So THAT's What you Did with the 24 Lbs of Tomatoes

Yep ... that's it!  I made Tomato-Basil Sauce.  Then I "canned" it.  I honestly do not know what has come over me.  All summer long, I have been DYING to preserve stuff.  It all stemmed from a trip to the Farmer's Market one April Saturday in Seaside, FL.  A lady was selling jams and preserves and other things, and I talked with her about preserving.  When I got home, it started.  For me, it was simple Strawberry Preserves (everybody should learn how to do this).  I shared them with a few gals in the neighborhood, and was pleasantly surprised with "emails of love" about my preserves.  Even suggestions that I hit the MT Laurel Farmer's Market with my own wares.   Then the thought came to mind to add a little thyme and maybe a little lavender to the recipe.  Soon, I was back in the kitchen with my second "canning" of the season and a batch of Strawberry Thyme Preserves and Strawberry-Lavender Preserves.  So, last week, when I saw the large box of tomatoes at Mrs Caver's stand, I decided to can my own Tomato-Basil Sauce.  The basic recipe is from a book I picked up at Whole Foods from Homemade Living, called Canning & Preserving -  I added a little more basil, a little more pepper, a little more garlic, stirred it with my finger (oh, I'm convinced that's the ticket to the good taste!).  Simple recipe, and really tasty.  If you're interested in preserving (canning, whatever you want to call it), I suggest picking up this book.  It's laid out very well and has some good recipes.


16 lbs tomatoes
4 cups chopped onion
6 garlic cloves, minced
5 teaspoons sugar
3 teaspoons kosher salt
Lotsa ground black pepper (put it on the big grind)
1 cup fresh basil, chopped
6 tablespoons balsamic vinegar
12 tablespoons bottled lemon juice


(1)  Slice an "X" on the base of your tomatoes - not too deep, just enough
to pierce the skin.  Next, prepare an ice bath (large metal bowl filled with ice and water; no special amount; the tomatoes are going to go in here to stop the cooking process after you "blanch" them to get the skins off).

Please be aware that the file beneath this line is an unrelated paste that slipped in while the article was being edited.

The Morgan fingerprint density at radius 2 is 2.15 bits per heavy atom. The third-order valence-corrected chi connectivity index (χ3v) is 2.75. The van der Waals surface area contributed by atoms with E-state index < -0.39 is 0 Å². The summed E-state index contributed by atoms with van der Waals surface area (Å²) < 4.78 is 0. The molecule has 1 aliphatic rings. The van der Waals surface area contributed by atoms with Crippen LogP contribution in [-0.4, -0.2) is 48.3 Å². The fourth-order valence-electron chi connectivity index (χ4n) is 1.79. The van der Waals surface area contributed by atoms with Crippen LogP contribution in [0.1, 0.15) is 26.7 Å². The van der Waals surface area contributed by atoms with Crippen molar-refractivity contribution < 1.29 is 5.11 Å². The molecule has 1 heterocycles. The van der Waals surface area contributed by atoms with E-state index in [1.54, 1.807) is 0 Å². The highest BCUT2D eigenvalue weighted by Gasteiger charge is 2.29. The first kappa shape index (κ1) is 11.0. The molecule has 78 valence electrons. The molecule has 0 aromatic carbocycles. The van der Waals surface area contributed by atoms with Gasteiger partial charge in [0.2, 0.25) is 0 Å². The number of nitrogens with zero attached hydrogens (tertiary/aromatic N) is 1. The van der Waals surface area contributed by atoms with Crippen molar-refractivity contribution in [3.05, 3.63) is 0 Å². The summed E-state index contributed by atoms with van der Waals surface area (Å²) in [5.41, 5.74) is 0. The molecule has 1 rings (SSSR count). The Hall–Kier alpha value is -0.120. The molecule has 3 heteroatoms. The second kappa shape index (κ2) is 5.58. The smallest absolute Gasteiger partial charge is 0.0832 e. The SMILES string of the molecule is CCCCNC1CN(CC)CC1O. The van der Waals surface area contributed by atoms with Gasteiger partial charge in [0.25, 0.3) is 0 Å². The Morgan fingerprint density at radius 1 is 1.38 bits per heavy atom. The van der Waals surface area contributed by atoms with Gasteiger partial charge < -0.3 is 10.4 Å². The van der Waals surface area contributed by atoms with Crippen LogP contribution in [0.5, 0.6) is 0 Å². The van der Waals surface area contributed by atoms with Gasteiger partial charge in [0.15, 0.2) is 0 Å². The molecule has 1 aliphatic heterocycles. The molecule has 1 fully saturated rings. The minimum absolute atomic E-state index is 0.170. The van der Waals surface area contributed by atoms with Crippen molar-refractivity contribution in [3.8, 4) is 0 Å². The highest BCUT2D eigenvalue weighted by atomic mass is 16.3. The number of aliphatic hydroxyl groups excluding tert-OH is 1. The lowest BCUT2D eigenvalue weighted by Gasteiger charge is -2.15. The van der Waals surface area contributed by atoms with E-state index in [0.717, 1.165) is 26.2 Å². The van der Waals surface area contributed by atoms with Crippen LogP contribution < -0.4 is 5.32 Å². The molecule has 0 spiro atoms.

Place the tomatoes in a pot of boiling water for about 30-45 seconds.  When the skin looks like it's pulling away where you've made the "X", remove the tomatoes with a slotted spoon into the ice bath.  The skins should just fall right off, but if not, peel the tomatoes.  Core the tomatoes - try to get as much of the white part out as you can (you can also do some of this when chopping them); this part is tough - not tasty.  Chop 'em up.  I just kinda quarter them then cut those quarters in half ... if they seem a bit big, take the knife to them a second time.

(2)  Place the chopped tomatoes in a stock pot - my favorite is a le Creuset oval dutch oven; this one is an 8qt. - let the tomatoes come to a boil and turn it down to a simmer.  Add the onion, garlic, sugar, salt and pepper.  Stir and let it cook for about 1 1/2 hours, stirring occasionally to keep from sticking.

(3) While the sauce cooks, sterilize your mason jars, lids and rings (put the jars in your canner filled with water that has been brought to a boil and turned off; put the lids and rings in a saucepan, cover with water, bring to a boil and turn it off & let them sit till you're ready to use them).  This recipe made 12 pints.